During this holiday season we can all get together and do something to help others. While we celebrate with food, family and friends, we can also celebrate the giving of life to others who just don't have what they need to survive for much longer. Will you join us in giving hope?
For $1500, we can deliver enough food to feed 256 children and guardians for an entire month. Surely, together, we can do this...we can share of our riches so that children in our programs can make it though this terrible time. When they come out on the other side of it, we'll be there with seeds and livestock, ready to teach them how to grow veggies with little/no water so that next time the rains don't come, they are able to eat and survive without external help.
If you have questions or want to do more with our organization, write me at tweaver@AFCAids.org. I am here to help.
Happy Holidays, all,
It is with deep sadness that I read a report about the food situation in Zimbabwe. Here it is: http://www.trust.org/item/20130906111437-9zysp/?source=shem I have a hard time understanding how some of us have so much and others have so little. It is hard to wrap my head around the fact that children will be hungry while we throw food away and complain because we want more choices.
But, there is a silver lining around my thoughts - because of you and of AFCA, there are 628 orphaned families who are eating this season and they are eating balanced meals, at that. That means, there are over 3100 children and guardians that get up in the morning to milk their goats, gather eggs from under their chickens and who gather vegetables from their gardens. Yes, times will be tough for them with little water, but, with planning and proper mulching and water conservation, I trust they will all get through this next drought healthfully and full.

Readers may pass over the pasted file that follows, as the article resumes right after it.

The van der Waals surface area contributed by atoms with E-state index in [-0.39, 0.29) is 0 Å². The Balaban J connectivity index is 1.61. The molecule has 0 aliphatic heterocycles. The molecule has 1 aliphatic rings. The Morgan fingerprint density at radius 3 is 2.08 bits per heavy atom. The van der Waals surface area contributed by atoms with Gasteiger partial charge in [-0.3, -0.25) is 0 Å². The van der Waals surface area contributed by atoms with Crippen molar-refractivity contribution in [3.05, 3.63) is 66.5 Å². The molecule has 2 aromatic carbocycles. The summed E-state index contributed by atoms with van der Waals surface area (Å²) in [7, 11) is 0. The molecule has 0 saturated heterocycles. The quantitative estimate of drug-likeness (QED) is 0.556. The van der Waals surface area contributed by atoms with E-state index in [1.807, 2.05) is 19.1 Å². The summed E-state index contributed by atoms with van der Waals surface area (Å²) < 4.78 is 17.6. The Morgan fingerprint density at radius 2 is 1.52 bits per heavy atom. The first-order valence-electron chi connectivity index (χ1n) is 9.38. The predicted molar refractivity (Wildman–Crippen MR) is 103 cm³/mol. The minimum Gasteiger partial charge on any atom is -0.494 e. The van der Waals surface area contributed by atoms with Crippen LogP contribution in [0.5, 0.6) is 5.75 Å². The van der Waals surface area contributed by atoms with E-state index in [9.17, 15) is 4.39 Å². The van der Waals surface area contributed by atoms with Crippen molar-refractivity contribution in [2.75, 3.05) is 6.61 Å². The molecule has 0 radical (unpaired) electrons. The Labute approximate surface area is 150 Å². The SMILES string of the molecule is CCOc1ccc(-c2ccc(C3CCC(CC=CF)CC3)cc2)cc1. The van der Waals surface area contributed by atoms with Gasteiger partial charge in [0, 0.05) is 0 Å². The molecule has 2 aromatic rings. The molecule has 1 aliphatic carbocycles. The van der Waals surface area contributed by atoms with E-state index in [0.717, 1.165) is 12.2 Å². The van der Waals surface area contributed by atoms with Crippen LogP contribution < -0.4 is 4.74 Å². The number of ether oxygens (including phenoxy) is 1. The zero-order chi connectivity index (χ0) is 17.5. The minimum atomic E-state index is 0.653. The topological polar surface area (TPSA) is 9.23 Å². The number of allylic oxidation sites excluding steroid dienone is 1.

What about the other children, though? There are 1,800,000 orphans in Zimbabwe and all of them should eat. None of them should perish due to lack of food. Now is the time to do more, to dig deeper and to help out the others. AFCA is expanding our programs to include two more villages in Zimbabwe, but we need your help (and that of your friends) to make it possible. We'd like to purchase and deliver more goats, chickens, guinea fowl, seeds, and hope. Will you help us? Let's rally together during this last part of the year and do more for more children. This will be the cry of my heart as we march into the holiday season - let's give kids on the other side of the world the chance to celebrate life, too.
We are taking our first volunteer team to Zimbabwe in June 2014. We'll be finishing the construction of a school and will be building arborloos. Come join us, visiting this magnificent country and see what you've helped us accomplish. If you are interested in being part of a Volunteer with a Purpose team, email me at tweaver@AFCAids.org and check out our website (VWP tab) to find out more. We have space for 16 people - why not be one of them? Families welcome.